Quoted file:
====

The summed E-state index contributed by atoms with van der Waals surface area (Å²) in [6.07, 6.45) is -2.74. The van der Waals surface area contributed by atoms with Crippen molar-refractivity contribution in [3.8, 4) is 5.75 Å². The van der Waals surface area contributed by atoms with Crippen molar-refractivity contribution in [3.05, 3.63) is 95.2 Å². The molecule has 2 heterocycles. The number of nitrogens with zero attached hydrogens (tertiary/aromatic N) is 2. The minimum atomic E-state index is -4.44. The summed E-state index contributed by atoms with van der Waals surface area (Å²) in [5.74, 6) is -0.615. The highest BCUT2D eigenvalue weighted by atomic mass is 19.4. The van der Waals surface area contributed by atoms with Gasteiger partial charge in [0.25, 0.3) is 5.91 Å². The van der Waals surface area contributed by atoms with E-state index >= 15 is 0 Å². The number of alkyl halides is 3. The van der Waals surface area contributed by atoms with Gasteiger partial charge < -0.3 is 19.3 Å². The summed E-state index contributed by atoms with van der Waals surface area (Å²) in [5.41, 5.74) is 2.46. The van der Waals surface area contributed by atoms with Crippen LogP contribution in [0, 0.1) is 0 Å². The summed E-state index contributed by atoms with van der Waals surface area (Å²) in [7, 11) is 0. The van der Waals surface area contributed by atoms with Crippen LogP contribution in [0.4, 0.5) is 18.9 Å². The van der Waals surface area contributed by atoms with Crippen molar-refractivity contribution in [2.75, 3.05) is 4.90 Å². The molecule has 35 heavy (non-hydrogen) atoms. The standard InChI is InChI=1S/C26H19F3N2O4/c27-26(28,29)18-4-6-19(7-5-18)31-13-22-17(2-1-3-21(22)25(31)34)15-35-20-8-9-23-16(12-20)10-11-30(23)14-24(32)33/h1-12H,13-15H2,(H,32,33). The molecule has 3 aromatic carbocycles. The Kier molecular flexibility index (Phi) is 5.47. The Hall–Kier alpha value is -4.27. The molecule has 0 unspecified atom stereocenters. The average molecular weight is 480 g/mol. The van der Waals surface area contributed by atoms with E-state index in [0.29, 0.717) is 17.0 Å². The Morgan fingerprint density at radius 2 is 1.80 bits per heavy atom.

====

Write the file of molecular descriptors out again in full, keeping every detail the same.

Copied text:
The summed E-state index contributed by atoms with van der Waals surface area (Å²) in [6.07, 6.45) is -2.74. The van der Waals surface area contributed by atoms with Crippen molar-refractivity contribution in [3.8, 4) is 5.75 Å². The van der Waals surface area contributed by atoms with Crippen molar-refractivity contribution in [3.05, 3.63) is 95.2 Å². The molecule has 2 heterocycles. The number of nitrogens with zero attached hydrogens (tertiary/aromatic N) is 2. The minimum atomic E-state index is -4.44. The summed E-state index contributed by atoms with van der Waals surface area (Å²) in [5.74, 6) is -0.615. The highest BCUT2D eigenvalue weighted by atomic mass is 19.4. The van der Waals surface area contributed by atoms with Gasteiger partial charge in [0.25, 0.3) is 5.91 Å². The van der Waals surface area contributed by atoms with E-state index >= 15 is 0 Å². The number of alkyl halides is 3. The van der Waals surface area contributed by atoms with Gasteiger partial charge < -0.3 is 19.3 Å². The summed E-state index contributed by atoms with van der Waals surface area (Å²) in [5.41, 5.74) is 2.46. The van der Waals surface area contributed by atoms with Crippen LogP contribution in [0, 0.1) is 0 Å². The summed E-state index contributed by atoms with van der Waals surface area (Å²) in [7, 11) is 0. The van der Waals surface area contributed by atoms with Crippen LogP contribution in [0.4, 0.5) is 18.9 Å². The van der Waals surface area contributed by atoms with Crippen molar-refractivity contribution in [2.75, 3.05) is 4.90 Å². The molecule has 35 heavy (non-hydrogen) atoms. The standard InChI is InChI=1S/C26H19F3N2O4/c27-26(28,29)18-4-6-19(7-5-18)31-13-22-17(2-1-3-21(22)25(31)34)15-35-20-8-9-23-16(12-20)10-11-30(23)14-24(32)33/h1-12H,13-15H2,(H,32,33). The molecule has 3 aromatic carbocycles. The Kier molecular flexibility index (Phi) is 5.47. The Hall–Kier alpha value is -4.27. The molecule has 0 unspecified atom stereocenters. The average molecular weight is 480 g/mol. The van der Waals surface area contributed by atoms with E-state index in [0.29, 0.717) is 17.0 Å². The Morgan fingerprint density at radius 2 is 1.80 bits per heavy atom.